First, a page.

The top leader of the Minnesota State higher education system is visiting 20 cities in four days this week to drum up interest in a new scholarship program – and new business for college campuses eager for more students. Chancellor Devinder Malhotra is hosting media, employers and lawmakers at community colleges across the state to promote the system’s workforce development scholarships, which started as a $1 million pilot project this past school year to draw students to high-demand occupations.
CSU STEM Center hires Sample McMeeking as new director (Colorado State)
The Colorado State University STEM community has a new champion in Laura Sample McMeeking, who became director of the CSU STEM Center on July 1. The STEM Center, based in the Office of the Provost, was formed in 2011 to facilitate collaboration and coordination among CSU’s science, engineering and mathematics departments, and its teacher preparation and development programs. To do so, the STEM Center supports and collaborates with faculty, staff and students who focus on STEM research and education and serves as an organizing point for large-scale projects on campus.
Texas Tech to Receive $1M Federal Grant for STEM Education (Everything Lubbock)
Texas Tech University was awarded a $999,999 federal grant to encourage more rural and underserved students to study STEM fields, U.S. Senator John Cornyn announced [Tuesday]. The funding comes through the National Science Foundation (NSF), which supports research, innovation, and discovery to provide the foundation for economic growth in America.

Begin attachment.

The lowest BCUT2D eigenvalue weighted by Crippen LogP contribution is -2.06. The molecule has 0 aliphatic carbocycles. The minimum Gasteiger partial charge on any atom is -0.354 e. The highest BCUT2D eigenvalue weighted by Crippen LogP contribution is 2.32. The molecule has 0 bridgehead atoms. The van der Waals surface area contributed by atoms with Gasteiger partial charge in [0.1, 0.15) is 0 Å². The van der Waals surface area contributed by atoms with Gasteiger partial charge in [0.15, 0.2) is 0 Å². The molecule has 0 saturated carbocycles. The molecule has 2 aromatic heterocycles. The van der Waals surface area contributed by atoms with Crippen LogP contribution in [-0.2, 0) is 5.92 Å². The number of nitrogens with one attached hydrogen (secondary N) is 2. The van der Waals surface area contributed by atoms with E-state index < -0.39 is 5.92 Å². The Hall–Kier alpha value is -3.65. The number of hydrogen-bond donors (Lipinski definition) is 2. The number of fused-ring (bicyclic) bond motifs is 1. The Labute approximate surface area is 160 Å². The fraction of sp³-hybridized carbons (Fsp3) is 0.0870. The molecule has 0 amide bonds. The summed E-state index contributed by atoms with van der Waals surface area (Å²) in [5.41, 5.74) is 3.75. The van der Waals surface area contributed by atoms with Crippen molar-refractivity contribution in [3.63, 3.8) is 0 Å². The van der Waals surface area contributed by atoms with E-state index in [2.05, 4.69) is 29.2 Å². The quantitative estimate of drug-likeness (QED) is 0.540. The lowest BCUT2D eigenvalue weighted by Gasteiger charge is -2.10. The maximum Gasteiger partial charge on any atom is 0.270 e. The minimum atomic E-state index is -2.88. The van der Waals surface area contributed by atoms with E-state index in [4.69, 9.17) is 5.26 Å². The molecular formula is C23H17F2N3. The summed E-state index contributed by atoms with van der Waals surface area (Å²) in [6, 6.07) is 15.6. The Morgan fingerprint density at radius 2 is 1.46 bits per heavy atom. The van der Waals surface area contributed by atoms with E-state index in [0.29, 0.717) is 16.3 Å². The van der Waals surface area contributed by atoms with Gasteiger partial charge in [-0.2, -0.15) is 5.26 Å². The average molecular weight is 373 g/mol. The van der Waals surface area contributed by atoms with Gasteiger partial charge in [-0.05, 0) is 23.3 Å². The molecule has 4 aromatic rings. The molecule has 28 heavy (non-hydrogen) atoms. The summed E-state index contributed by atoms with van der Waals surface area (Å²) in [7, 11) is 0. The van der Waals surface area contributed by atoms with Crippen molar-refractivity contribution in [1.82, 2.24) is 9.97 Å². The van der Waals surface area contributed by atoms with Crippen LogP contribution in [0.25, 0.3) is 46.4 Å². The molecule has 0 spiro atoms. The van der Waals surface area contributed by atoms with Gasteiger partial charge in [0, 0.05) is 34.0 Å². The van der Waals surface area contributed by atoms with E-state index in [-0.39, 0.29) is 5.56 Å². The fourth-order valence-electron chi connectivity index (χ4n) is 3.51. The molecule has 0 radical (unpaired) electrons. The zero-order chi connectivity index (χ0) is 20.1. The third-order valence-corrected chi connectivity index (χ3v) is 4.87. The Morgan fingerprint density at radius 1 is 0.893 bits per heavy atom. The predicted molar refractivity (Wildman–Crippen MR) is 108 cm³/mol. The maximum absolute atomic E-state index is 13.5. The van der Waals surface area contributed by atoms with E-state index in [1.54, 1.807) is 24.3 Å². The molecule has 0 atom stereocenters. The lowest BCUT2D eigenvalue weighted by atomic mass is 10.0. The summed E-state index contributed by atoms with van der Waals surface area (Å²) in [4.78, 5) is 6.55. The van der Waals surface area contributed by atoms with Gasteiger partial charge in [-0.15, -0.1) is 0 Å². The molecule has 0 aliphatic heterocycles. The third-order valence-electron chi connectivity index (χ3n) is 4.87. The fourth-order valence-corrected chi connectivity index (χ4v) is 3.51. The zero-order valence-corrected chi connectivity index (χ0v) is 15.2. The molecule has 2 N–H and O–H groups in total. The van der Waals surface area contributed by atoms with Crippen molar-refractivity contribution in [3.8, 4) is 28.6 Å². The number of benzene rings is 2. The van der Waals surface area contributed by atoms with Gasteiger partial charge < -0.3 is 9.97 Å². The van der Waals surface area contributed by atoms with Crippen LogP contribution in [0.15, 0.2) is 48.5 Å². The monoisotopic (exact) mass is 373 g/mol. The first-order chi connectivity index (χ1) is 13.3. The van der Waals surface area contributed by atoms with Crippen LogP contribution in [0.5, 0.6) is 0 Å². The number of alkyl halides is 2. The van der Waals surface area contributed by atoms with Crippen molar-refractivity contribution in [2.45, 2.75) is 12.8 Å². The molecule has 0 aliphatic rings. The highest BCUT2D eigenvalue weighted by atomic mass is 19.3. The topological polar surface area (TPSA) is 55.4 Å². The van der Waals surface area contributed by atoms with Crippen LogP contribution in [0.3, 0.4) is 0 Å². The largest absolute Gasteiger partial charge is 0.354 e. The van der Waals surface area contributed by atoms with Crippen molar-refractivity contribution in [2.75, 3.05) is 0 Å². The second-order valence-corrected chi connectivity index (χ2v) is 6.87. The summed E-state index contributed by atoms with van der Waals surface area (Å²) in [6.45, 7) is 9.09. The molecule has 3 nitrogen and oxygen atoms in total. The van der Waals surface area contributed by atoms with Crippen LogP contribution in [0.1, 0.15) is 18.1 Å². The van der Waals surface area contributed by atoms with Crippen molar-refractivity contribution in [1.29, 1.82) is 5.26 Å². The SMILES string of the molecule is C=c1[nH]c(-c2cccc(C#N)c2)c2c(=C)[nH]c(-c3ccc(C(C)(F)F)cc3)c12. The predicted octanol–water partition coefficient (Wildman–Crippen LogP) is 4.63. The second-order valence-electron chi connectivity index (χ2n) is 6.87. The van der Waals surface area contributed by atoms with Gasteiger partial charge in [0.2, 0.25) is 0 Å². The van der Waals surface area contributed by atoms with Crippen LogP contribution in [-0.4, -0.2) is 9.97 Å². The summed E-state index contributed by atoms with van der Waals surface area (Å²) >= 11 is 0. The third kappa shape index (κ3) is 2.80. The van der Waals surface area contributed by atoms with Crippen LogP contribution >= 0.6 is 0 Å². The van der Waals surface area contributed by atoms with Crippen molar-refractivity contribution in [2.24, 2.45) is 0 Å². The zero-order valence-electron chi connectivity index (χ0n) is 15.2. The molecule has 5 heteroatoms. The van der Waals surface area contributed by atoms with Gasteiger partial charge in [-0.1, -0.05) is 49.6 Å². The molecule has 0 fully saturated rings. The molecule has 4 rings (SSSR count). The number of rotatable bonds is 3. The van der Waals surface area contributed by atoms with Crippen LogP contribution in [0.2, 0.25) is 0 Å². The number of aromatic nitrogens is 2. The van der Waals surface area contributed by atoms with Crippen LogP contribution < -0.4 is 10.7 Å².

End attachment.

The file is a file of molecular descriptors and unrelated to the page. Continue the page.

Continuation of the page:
Chad Orzel (Union College): Why Study Science? The Same Reason You Would Study Anything Else (Forbes)
Ending up in cold-atom experimental physics, though, can be traced very directly to one particular lecture in late 1991 or early 1992. I was a junior physics major at Williams College, and through some sort of prestigious-visiting-speaker program, the department brought in Claude Cohen-Tannoudji from École normale supérieure in Paris. He was talking about Sisyphus cooling, the explanation of which would win him a share of the 1997 Nobel Prize in Physics about six years later, and it absolutely blew my mind.
Kean University receives nearly $1.7M in federal funding for STEMprogram (NJTV News)
Kean University has been awarded nearly $1.7 million to create a STEMprogram that could be a model for other universities to emulate. It will use the National Science Foundation grant to overhaul computer science and information technology courses, integrate material from Google and the Computing Alliance for Hispanic-Serving Institutions and develop a program that retains students, helps them achieve their degrees and prepares them for life after graduation.
Increase in funding for PAsmart, STEM Education (Fox 43 Harrisburg)
After securing the vast majority of his bold budget plan to strengthen Pennsylvania’s workforce, Governor Tom Wolf today highlighted how his PAsmart initiative is preparing students and workers for good careers in emerging industries. “Last year, I launched PAsmart as a new way to invest in education and job training so workers can get the skills to compete for the jobs of today and the future,” said Governor Wolf. “By expanding PAsmart this year, we’re signaling to businesses that Pennsylvania is ready with the workers they need.”